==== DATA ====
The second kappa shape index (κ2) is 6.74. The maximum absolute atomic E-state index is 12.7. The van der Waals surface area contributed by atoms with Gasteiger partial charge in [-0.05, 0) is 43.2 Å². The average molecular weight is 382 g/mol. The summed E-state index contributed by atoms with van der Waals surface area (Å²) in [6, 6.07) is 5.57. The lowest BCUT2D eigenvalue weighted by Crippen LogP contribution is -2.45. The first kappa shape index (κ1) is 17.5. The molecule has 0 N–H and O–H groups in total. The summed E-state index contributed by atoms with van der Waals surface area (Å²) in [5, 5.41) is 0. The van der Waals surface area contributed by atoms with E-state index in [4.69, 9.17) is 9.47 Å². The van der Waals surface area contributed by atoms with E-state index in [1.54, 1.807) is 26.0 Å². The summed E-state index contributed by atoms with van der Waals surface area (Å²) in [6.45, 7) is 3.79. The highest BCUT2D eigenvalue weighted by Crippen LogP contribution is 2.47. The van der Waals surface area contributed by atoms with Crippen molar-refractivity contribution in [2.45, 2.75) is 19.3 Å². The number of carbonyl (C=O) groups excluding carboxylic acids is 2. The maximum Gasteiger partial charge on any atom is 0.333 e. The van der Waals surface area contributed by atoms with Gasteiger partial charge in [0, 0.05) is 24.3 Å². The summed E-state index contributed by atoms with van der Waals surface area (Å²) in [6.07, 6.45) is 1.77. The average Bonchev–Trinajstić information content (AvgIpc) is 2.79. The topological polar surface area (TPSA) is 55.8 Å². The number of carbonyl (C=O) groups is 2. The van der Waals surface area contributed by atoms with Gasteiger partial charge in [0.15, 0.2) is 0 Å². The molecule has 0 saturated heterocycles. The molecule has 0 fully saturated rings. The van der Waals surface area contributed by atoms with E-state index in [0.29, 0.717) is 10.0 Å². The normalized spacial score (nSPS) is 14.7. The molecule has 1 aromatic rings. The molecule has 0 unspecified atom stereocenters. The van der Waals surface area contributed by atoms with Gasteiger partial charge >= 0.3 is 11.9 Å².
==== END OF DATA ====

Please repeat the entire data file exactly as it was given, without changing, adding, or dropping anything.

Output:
The second kappa shape index (κ2) is 6.74. The maximum absolute atomic E-state index is 12.7. The van der Waals surface area contributed by atoms with Gasteiger partial charge in [-0.05, 0) is 43.2 Å². The average molecular weight is 382 g/mol. The summed E-state index contributed by atoms with van der Waals surface area (Å²) in [6, 6.07) is 5.57. The lowest BCUT2D eigenvalue weighted by Crippen LogP contribution is -2.45. The first kappa shape index (κ1) is 17.5. The molecule has 0 N–H and O–H groups in total. The summed E-state index contributed by atoms with van der Waals surface area (Å²) in [5, 5.41) is 0. The van der Waals surface area contributed by atoms with E-state index in [4.69, 9.17) is 9.47 Å². The van der Waals surface area contributed by atoms with E-state index in [1.54, 1.807) is 26.0 Å². The summed E-state index contributed by atoms with van der Waals surface area (Å²) in [6.45, 7) is 3.79. The highest BCUT2D eigenvalue weighted by Crippen LogP contribution is 2.47. The van der Waals surface area contributed by atoms with Crippen molar-refractivity contribution in [2.45, 2.75) is 19.3 Å². The number of carbonyl (C=O) groups excluding carboxylic acids is 2. The maximum Gasteiger partial charge on any atom is 0.333 e. The van der Waals surface area contributed by atoms with Gasteiger partial charge in [0, 0.05) is 24.3 Å². The summed E-state index contributed by atoms with van der Waals surface area (Å²) in [6.07, 6.45) is 1.77. The average Bonchev–Trinajstić information content (AvgIpc) is 2.79. The topological polar surface area (TPSA) is 55.8 Å². The number of carbonyl (C=O) groups is 2. The van der Waals surface area contributed by atoms with Gasteiger partial charge in [0.15, 0.2) is 0 Å². The molecule has 0 saturated heterocycles. The molecule has 0 fully saturated rings. The van der Waals surface area contributed by atoms with E-state index in [0.29, 0.717) is 10.0 Å². The normalized spacial score (nSPS) is 14.7. The molecule has 1 aromatic rings. The molecule has 0 unspecified atom stereocenters. The van der Waals surface area contributed by atoms with Gasteiger partial charge >= 0.3 is 11.9 Å².